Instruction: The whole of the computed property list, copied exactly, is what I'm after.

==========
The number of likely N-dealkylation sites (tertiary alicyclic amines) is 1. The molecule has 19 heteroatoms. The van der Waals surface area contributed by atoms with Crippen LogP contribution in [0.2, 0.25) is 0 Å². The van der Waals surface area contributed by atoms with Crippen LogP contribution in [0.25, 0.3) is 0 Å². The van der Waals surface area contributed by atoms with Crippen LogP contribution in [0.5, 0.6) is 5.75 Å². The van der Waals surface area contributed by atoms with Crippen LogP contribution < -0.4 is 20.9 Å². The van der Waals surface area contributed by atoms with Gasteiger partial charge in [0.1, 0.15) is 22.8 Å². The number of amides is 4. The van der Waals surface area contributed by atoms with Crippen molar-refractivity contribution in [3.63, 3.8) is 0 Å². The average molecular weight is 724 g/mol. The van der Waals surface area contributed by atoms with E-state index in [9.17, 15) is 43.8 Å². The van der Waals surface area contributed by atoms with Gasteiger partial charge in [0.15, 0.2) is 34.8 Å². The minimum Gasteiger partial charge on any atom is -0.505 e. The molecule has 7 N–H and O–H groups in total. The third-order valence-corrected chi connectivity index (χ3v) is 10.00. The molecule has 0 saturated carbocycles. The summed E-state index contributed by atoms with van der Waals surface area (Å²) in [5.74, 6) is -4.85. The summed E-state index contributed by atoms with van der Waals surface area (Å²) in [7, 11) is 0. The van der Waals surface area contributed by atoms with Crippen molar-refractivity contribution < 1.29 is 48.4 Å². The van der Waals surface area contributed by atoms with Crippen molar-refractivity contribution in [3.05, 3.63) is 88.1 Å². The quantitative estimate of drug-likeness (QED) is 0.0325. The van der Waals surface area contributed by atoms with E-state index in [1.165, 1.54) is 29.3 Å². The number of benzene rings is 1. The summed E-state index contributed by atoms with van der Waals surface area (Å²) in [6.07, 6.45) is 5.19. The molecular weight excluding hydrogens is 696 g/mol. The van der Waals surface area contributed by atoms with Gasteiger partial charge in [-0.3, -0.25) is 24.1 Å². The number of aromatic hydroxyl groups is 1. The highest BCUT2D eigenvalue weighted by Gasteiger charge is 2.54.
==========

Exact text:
The number of likely N-dealkylation sites (tertiary alicyclic amines) is 1. The molecule has 19 heteroatoms. The van der Waals surface area contributed by atoms with Crippen LogP contribution in [0.2, 0.25) is 0 Å². The van der Waals surface area contributed by atoms with Crippen LogP contribution in [0.25, 0.3) is 0 Å². The van der Waals surface area contributed by atoms with Crippen LogP contribution in [0.5, 0.6) is 5.75 Å². The van der Waals surface area contributed by atoms with Crippen LogP contribution < -0.4 is 20.9 Å². The van der Waals surface area contributed by atoms with Gasteiger partial charge in [0.1, 0.15) is 22.8 Å². The number of amides is 4. The van der Waals surface area contributed by atoms with Crippen molar-refractivity contribution in [3.63, 3.8) is 0 Å². The average molecular weight is 724 g/mol. The van der Waals surface area contributed by atoms with E-state index in [9.17, 15) is 43.8 Å². The van der Waals surface area contributed by atoms with Gasteiger partial charge in [0.15, 0.2) is 34.8 Å². The minimum Gasteiger partial charge on any atom is -0.505 e. The molecule has 7 N–H and O–H groups in total. The third-order valence-corrected chi connectivity index (χ3v) is 10.00. The molecule has 0 saturated carbocycles. The summed E-state index contributed by atoms with van der Waals surface area (Å²) in [5.74, 6) is -4.85. The summed E-state index contributed by atoms with van der Waals surface area (Å²) in [7, 11) is 0. The van der Waals surface area contributed by atoms with Crippen molar-refractivity contribution < 1.29 is 48.4 Å². The van der Waals surface area contributed by atoms with Crippen molar-refractivity contribution in [3.05, 3.63) is 88.1 Å². The quantitative estimate of drug-likeness (QED) is 0.0325. The van der Waals surface area contributed by atoms with E-state index in [1.165, 1.54) is 29.3 Å². The number of benzene rings is 1. The summed E-state index contributed by atoms with van der Waals surface area (Å²) in [6.07, 6.45) is 5.19. The molecular weight excluding hydrogens is 696 g/mol. The van der Waals surface area contributed by atoms with Gasteiger partial charge in [-0.3, -0.25) is 24.1 Å². The number of aromatic hydroxyl groups is 1. The highest BCUT2D eigenvalue weighted by Gasteiger charge is 2.54.